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COVID-19: A pastor’s perspective: No matter how exhausted we may be, God will always be there

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Father David BonnarIf you talk to most people I think you will find that they are all expressing the same sentiment — namely, “I am tired of all this.” The COVID-19 pandemic is beginning to take an emotional toll on people’s spirits and morale. Just because one may not have the virus does not mean that in some way they are not pained by it. The pain is one of weariness. And yet, how can it be, that with more and more people working less, there seems to be more fatigue among us all?

The weariness of this moment is rooted in fear and anxiety. There are just so many unknowns, not to mention myriad questions. Who is going to contract this virus next? What if it is a loved one? When are we ever going to resume any sense of normalcy to our lives? How will life ever be the same? Where can we find entertainment given that all the venues have been shut down? When can I have a day off and just do what I want to do?

It is not just the stress that is draining. The lack of a consistent schedule can be just as consuming. I used to live with an older priest who would often say, “If you keep a schedule, the schedule will keep you.” As mundane as our daily agendas can become, there is something very comforting about structure and routine. No doubt, the disruption to our schedule presents more time to think. Sadly, often this “thinking” becomes worrying.

I live with an older priest now who often says, “Why worry, when you can pray.” Within this moment, there is for all of us an invitation to worry less and to pray more. In our prayer, Jesus wants us to come to him with our stresses and struggles. He says, “Come to me, all you who labor and are burdened, and I will give you rest” (Mt 11:28). Prayer allows us to rest in the loving arms of Jesus and surrender our lives to him.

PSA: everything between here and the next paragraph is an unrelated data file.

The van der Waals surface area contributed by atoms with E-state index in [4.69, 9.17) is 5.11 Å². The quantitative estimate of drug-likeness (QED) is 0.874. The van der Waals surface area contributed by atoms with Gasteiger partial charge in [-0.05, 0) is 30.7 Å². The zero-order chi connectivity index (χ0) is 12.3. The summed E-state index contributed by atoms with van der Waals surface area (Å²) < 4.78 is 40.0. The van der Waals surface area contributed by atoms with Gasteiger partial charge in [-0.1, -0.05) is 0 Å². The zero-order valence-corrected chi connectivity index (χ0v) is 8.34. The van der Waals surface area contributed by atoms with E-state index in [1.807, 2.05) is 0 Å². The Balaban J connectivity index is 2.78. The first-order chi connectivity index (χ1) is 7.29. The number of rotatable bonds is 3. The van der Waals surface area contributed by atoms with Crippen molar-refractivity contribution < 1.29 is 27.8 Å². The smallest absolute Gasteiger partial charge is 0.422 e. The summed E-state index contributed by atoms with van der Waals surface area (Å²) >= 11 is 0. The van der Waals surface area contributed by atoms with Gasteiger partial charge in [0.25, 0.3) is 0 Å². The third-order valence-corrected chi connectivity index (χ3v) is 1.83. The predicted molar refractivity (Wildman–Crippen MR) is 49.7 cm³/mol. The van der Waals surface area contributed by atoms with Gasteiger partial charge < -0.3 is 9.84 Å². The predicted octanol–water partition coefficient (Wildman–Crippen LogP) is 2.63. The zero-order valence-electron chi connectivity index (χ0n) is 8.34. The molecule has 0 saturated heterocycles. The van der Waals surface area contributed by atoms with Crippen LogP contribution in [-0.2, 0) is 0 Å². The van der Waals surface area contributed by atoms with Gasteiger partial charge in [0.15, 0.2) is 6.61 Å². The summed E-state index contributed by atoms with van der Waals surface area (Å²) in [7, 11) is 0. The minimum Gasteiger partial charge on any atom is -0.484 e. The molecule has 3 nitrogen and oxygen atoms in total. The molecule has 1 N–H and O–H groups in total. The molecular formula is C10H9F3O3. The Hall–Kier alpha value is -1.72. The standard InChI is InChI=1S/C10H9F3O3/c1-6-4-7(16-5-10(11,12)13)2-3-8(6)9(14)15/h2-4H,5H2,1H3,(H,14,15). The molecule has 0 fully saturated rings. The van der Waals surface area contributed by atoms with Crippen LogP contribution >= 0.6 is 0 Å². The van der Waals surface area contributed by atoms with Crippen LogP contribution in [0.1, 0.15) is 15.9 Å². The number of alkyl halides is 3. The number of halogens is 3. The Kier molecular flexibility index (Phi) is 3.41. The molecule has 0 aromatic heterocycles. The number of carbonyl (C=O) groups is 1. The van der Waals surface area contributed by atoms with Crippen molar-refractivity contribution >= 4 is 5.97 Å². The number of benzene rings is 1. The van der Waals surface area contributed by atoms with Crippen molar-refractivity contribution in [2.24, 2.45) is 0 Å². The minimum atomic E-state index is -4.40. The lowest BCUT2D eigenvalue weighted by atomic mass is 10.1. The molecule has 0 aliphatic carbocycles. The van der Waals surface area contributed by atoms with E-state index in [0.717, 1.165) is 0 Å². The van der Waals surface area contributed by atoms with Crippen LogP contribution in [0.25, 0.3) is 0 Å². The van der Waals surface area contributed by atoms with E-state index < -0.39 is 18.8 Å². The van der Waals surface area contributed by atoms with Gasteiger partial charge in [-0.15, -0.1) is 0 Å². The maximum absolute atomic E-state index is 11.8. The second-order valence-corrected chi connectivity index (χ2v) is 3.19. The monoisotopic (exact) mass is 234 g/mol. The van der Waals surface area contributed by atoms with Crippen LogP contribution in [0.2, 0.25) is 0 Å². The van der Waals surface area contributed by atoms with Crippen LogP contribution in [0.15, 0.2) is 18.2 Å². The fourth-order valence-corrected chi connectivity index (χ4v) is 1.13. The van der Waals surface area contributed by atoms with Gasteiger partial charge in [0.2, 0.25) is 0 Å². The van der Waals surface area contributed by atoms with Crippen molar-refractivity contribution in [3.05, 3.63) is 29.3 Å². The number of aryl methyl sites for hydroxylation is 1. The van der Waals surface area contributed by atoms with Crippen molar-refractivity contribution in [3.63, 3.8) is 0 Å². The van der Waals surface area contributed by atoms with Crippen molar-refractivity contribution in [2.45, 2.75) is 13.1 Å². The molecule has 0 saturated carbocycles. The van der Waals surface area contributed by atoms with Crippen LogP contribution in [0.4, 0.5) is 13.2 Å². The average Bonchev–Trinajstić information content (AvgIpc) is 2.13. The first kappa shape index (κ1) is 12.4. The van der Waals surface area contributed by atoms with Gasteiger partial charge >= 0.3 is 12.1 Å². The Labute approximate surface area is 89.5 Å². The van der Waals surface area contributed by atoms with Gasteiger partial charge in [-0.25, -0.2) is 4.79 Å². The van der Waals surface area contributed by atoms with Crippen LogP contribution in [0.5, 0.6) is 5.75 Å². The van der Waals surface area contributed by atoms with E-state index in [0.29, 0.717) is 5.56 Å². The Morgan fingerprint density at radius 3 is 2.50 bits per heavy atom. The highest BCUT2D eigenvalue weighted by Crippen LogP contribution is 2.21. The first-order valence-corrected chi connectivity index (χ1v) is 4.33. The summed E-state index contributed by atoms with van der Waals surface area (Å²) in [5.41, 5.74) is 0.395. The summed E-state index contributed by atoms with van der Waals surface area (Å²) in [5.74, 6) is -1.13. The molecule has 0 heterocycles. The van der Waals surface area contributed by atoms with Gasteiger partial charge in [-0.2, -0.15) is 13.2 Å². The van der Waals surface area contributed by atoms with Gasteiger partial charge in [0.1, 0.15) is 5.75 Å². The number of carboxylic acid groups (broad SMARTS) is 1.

One night after a long day, so the story goes, Pope John XXIII knelt down to pray and simply said, “Dear Lord, it is your Church. I am going to sleep.” What a beautiful prayer of surrender!

I don’t know about you, but part of my exhaustion comes from an overwhelming sense of responsibility as a leader. Responsibility is my greatest strength, but it is also my most glaring weakness. It is both a blessing and a curse.

True prayer always puts me in my place as I am humbly reminded of who I am and whose I am. I am a child of God, and he is in charge, not me. During this unsettling time, I know I need to pray more and listen to those words, “Be still and know that I am God” (Ps 46:11).

As tired as we may be right now, perhaps even in our prayer, we must never forget that God never tires of us or our concerns. He always loves us. The antiphon for night prayer of Monday night captures this so well, “O Lord, our God, unwearied is your love for us” (Liturgy of the Hours). No matter how exhausted we may be, God will always be there for us.

FATHER DAVID J. BONNAR, editor of The Priest, is a pastor of 15 years in the Diocese of Pittsburgh, where he has served in numerous roles. Follow and like The Priest magazine on Facebook.

 
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